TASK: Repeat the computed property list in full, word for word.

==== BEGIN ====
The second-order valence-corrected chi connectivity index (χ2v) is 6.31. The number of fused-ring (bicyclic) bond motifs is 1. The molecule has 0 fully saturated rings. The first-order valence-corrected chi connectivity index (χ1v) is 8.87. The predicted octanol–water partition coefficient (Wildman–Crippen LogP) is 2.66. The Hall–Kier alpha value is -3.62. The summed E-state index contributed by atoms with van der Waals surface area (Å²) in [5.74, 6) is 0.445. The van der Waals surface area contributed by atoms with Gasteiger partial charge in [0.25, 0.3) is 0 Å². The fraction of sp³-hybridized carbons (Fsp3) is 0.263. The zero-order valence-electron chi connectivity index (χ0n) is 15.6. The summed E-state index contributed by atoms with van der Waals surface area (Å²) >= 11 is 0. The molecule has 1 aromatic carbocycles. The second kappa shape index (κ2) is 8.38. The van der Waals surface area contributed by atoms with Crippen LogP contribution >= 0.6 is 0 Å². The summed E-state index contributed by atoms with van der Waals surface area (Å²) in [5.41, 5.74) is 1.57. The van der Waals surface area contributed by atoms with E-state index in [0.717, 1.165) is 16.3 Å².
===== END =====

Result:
The second-order valence-corrected chi connectivity index (χ2v) is 6.31. The number of fused-ring (bicyclic) bond motifs is 1. The molecule has 0 fully saturated rings. The first-order valence-corrected chi connectivity index (χ1v) is 8.87. The predicted octanol–water partition coefficient (Wildman–Crippen LogP) is 2.66. The Hall–Kier alpha value is -3.62. The summed E-state index contributed by atoms with van der Waals surface area (Å²) in [5.74, 6) is 0.445. The van der Waals surface area contributed by atoms with Gasteiger partial charge in [0.25, 0.3) is 0 Å². The fraction of sp³-hybridized carbons (Fsp3) is 0.263. The zero-order valence-electron chi connectivity index (χ0n) is 15.6. The summed E-state index contributed by atoms with van der Waals surface area (Å²) >= 11 is 0. The molecule has 1 aromatic carbocycles. The second kappa shape index (κ2) is 8.38. The van der Waals surface area contributed by atoms with Crippen LogP contribution >= 0.6 is 0 Å². The summed E-state index contributed by atoms with van der Waals surface area (Å²) in [5.41, 5.74) is 1.57. The van der Waals surface area contributed by atoms with E-state index in [0.717, 1.165) is 16.3 Å².